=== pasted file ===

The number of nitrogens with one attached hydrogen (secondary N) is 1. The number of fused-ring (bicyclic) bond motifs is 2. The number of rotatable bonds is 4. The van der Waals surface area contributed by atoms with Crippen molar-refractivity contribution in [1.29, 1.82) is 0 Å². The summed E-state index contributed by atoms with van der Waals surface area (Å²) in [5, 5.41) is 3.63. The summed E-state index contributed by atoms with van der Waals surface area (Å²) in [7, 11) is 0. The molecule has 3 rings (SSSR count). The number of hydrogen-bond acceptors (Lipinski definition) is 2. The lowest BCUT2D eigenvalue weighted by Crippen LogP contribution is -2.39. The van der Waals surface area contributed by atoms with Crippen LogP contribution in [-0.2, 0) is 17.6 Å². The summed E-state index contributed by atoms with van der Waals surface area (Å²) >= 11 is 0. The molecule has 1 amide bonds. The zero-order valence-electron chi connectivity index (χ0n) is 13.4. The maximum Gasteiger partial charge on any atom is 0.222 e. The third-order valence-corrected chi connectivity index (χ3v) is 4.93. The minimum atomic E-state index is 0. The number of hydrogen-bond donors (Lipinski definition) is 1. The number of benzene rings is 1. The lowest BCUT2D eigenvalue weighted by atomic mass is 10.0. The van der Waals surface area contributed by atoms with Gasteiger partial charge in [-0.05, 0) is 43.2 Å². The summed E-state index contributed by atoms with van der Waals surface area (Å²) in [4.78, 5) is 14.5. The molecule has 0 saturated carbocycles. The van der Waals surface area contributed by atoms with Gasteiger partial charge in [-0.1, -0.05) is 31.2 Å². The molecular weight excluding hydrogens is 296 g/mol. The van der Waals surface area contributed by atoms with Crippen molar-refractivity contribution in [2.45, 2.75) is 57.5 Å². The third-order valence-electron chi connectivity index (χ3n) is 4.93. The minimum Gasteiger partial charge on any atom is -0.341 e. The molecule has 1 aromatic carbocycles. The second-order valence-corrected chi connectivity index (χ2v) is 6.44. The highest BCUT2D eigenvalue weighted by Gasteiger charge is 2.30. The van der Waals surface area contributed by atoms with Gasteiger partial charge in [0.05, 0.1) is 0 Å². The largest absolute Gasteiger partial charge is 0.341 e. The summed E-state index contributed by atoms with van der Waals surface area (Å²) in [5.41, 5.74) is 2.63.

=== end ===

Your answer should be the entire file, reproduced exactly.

The number of nitrogens with one attached hydrogen (secondary N) is 1. The number of fused-ring (bicyclic) bond motifs is 2. The number of rotatable bonds is 4. The van der Waals surface area contributed by atoms with Crippen molar-refractivity contribution in [1.29, 1.82) is 0 Å². The summed E-state index contributed by atoms with van der Waals surface area (Å²) in [5, 5.41) is 3.63. The summed E-state index contributed by atoms with van der Waals surface area (Å²) in [7, 11) is 0. The molecule has 3 rings (SSSR count). The number of hydrogen-bond acceptors (Lipinski definition) is 2. The lowest BCUT2D eigenvalue weighted by Crippen LogP contribution is -2.39. The van der Waals surface area contributed by atoms with Crippen LogP contribution in [-0.2, 0) is 17.6 Å². The summed E-state index contributed by atoms with van der Waals surface area (Å²) >= 11 is 0. The molecule has 1 amide bonds. The zero-order valence-electron chi connectivity index (χ0n) is 13.4. The maximum Gasteiger partial charge on any atom is 0.222 e. The third-order valence-corrected chi connectivity index (χ3v) is 4.93. The minimum atomic E-state index is 0. The number of hydrogen-bond donors (Lipinski definition) is 1. The number of benzene rings is 1. The lowest BCUT2D eigenvalue weighted by atomic mass is 10.0. The van der Waals surface area contributed by atoms with Gasteiger partial charge in [-0.05, 0) is 43.2 Å². The summed E-state index contributed by atoms with van der Waals surface area (Å²) in [4.78, 5) is 14.5. The molecule has 0 saturated carbocycles. The van der Waals surface area contributed by atoms with Gasteiger partial charge in [-0.1, -0.05) is 31.2 Å². The molecular weight excluding hydrogens is 296 g/mol. The van der Waals surface area contributed by atoms with Crippen molar-refractivity contribution in [2.45, 2.75) is 57.5 Å². The third-order valence-electron chi connectivity index (χ3n) is 4.93. The minimum Gasteiger partial charge on any atom is -0.341 e. The molecule has 1 aromatic carbocycles. The second-order valence-corrected chi connectivity index (χ2v) is 6.44. The highest BCUT2D eigenvalue weighted by Gasteiger charge is 2.30. The van der Waals surface area contributed by atoms with Gasteiger partial charge in [0.05, 0.1) is 0 Å². The largest absolute Gasteiger partial charge is 0.341 e. The summed E-state index contributed by atoms with van der Waals surface area (Å²) in [5.41, 5.74) is 2.63.